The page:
"...Can we do it?"

Tsubaki shifted uncomfortably in her chair, swivelling halted. "I said I'd have to talk to Spirit first, but... after Frank coming over and all that business with the fence, and Soul, and Lazy S, I haven't had the chance."

And Papa hadn't come home that evening, either. It wasn't unusual for him to be absent, as of late, but seeing as certain snake-arrow-women have been sabotaging their ranch, Maka was a little irritated that her father wasn't home. She knew and understood that, as sheriff, he had several obligations, but his rare appearances did little to deter the feeling that everything was slowly slipping from their hands.

"What're you thinking, Maka?"

She was thinking about how her education was burning a hole in their finances. She was thinking about how much worse this year's profit on the cattle would potentially be. She was thinking of what to sell, what to give up, what to raise from the depths so they could break even.

"I'm thinking on how I'm not going to give that woman an inch of our land." Standing, Maka handed the neat bundle of papers to Tsubaki, thanking her.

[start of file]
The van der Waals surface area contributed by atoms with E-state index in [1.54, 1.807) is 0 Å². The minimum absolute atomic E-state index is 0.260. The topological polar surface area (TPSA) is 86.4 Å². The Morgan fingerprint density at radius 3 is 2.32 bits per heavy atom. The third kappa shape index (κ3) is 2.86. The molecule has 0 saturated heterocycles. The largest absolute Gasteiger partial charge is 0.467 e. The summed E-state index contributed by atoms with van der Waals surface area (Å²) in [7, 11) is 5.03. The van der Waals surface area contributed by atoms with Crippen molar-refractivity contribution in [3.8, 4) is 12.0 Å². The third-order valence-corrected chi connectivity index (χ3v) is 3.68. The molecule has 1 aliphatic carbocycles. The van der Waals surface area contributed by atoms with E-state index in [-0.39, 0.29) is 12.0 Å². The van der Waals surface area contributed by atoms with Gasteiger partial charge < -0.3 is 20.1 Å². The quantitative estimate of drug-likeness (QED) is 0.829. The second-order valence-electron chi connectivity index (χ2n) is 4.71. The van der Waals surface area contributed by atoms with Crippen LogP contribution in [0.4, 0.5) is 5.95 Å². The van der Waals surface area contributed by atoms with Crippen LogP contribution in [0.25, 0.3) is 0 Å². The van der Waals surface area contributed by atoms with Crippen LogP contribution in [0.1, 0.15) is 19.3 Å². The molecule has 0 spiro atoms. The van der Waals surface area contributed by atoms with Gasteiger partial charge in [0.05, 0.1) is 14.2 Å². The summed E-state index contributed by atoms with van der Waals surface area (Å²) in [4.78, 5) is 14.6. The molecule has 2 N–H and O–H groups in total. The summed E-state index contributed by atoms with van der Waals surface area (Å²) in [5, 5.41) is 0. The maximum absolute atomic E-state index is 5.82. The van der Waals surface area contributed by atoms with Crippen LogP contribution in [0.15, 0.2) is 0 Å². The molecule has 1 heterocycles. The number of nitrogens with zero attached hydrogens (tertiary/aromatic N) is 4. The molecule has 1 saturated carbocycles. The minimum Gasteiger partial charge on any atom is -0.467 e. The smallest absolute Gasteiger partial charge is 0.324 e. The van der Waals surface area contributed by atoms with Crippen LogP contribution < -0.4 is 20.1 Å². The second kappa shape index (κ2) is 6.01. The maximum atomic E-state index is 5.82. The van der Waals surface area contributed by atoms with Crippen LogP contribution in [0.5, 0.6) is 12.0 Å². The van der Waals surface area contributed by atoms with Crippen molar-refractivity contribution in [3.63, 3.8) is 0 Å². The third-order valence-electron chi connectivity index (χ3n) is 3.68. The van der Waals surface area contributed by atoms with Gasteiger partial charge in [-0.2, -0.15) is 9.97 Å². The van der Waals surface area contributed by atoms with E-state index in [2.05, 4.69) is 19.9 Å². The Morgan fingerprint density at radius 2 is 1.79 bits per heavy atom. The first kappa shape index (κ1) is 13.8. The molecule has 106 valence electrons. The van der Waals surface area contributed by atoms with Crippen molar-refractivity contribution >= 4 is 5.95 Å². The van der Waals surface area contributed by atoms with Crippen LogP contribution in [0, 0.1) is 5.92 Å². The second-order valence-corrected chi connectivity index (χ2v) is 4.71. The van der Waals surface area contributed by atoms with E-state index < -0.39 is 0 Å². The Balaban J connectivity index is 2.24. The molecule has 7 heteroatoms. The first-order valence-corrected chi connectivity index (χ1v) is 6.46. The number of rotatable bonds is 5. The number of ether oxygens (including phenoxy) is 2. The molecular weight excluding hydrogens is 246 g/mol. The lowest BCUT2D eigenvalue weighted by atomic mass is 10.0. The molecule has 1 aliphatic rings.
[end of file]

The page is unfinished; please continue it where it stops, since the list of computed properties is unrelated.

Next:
Life is simpler when you plow around the stumps

The plate, wrapped in aluminum foil, was warm in her hands. Her mouth twisted to the left, daring him to say anything.

Unmoving, the brim of Soul's hat focused on her for a long beat. "What," she challenged, feeling defensive. She knew she looked like a little girl-child in a spring dress, and she waited for him to make any kind of wisecrack so she could properly have reason to shove her foot up his ass. She hadn't known what to wear (weren't Easters supposed to be churchy-dressy?), but she supposed she hadn't overdone it seeing as Soul appeared to be wearing the cleanest pair of dark denim that no cowboy should ever own. "You don't have to look so surprised about it."

He said nothing, only rolling his shoulder slightly before he meandered to the passenger side of his truck and opened the door for her.

She gave him the most accusatory glare she could muster. "I can open a door."

"Your hands're full."

Maka shoved Tsubaki's cookies in his hands and climbed in. She buckled her seat belt. Grudgingly re-accepted the plate of cookies. Soul sighed at her and shut the door. Maka tilted her head back to thunk on the rear window of the pickup.